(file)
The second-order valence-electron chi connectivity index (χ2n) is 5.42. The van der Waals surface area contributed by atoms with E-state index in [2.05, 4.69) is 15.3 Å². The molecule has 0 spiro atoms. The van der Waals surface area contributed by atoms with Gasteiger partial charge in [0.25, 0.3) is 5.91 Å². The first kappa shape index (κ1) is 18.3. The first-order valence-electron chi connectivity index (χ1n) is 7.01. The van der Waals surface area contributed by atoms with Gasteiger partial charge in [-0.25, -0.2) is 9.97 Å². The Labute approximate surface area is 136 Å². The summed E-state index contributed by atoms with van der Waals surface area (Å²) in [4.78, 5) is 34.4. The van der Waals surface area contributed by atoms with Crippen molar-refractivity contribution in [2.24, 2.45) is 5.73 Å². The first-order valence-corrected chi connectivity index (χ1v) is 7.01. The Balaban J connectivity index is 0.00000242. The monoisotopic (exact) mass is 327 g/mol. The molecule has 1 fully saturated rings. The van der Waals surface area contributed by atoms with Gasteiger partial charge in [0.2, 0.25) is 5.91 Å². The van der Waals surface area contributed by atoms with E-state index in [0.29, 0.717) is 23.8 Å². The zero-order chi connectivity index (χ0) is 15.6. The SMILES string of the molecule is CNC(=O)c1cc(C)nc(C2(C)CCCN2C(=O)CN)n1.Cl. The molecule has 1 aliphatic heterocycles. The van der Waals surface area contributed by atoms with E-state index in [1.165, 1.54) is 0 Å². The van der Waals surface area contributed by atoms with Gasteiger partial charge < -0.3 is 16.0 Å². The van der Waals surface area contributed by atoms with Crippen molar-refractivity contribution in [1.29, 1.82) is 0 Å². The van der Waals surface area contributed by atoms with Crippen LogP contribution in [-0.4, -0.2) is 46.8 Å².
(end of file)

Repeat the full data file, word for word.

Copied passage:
The second-order valence-electron chi connectivity index (χ2n) is 5.42. The van der Waals surface area contributed by atoms with E-state index in [2.05, 4.69) is 15.3 Å². The molecule has 0 spiro atoms. The van der Waals surface area contributed by atoms with Gasteiger partial charge in [0.25, 0.3) is 5.91 Å². The first kappa shape index (κ1) is 18.3. The first-order valence-electron chi connectivity index (χ1n) is 7.01. The van der Waals surface area contributed by atoms with Gasteiger partial charge in [-0.25, -0.2) is 9.97 Å². The Labute approximate surface area is 136 Å². The summed E-state index contributed by atoms with van der Waals surface area (Å²) in [4.78, 5) is 34.4. The van der Waals surface area contributed by atoms with Crippen molar-refractivity contribution in [2.24, 2.45) is 5.73 Å². The first-order valence-corrected chi connectivity index (χ1v) is 7.01. The Balaban J connectivity index is 0.00000242. The monoisotopic (exact) mass is 327 g/mol. The molecule has 1 fully saturated rings. The van der Waals surface area contributed by atoms with Gasteiger partial charge in [0.2, 0.25) is 5.91 Å². The van der Waals surface area contributed by atoms with E-state index in [0.29, 0.717) is 23.8 Å². The zero-order chi connectivity index (χ0) is 15.6. The SMILES string of the molecule is CNC(=O)c1cc(C)nc(C2(C)CCCN2C(=O)CN)n1.Cl. The molecule has 1 aliphatic heterocycles. The van der Waals surface area contributed by atoms with E-state index in [1.165, 1.54) is 0 Å². The van der Waals surface area contributed by atoms with Gasteiger partial charge < -0.3 is 16.0 Å². The van der Waals surface area contributed by atoms with Crippen molar-refractivity contribution in [1.29, 1.82) is 0 Å². The van der Waals surface area contributed by atoms with Crippen LogP contribution in [-0.4, -0.2) is 46.8 Å².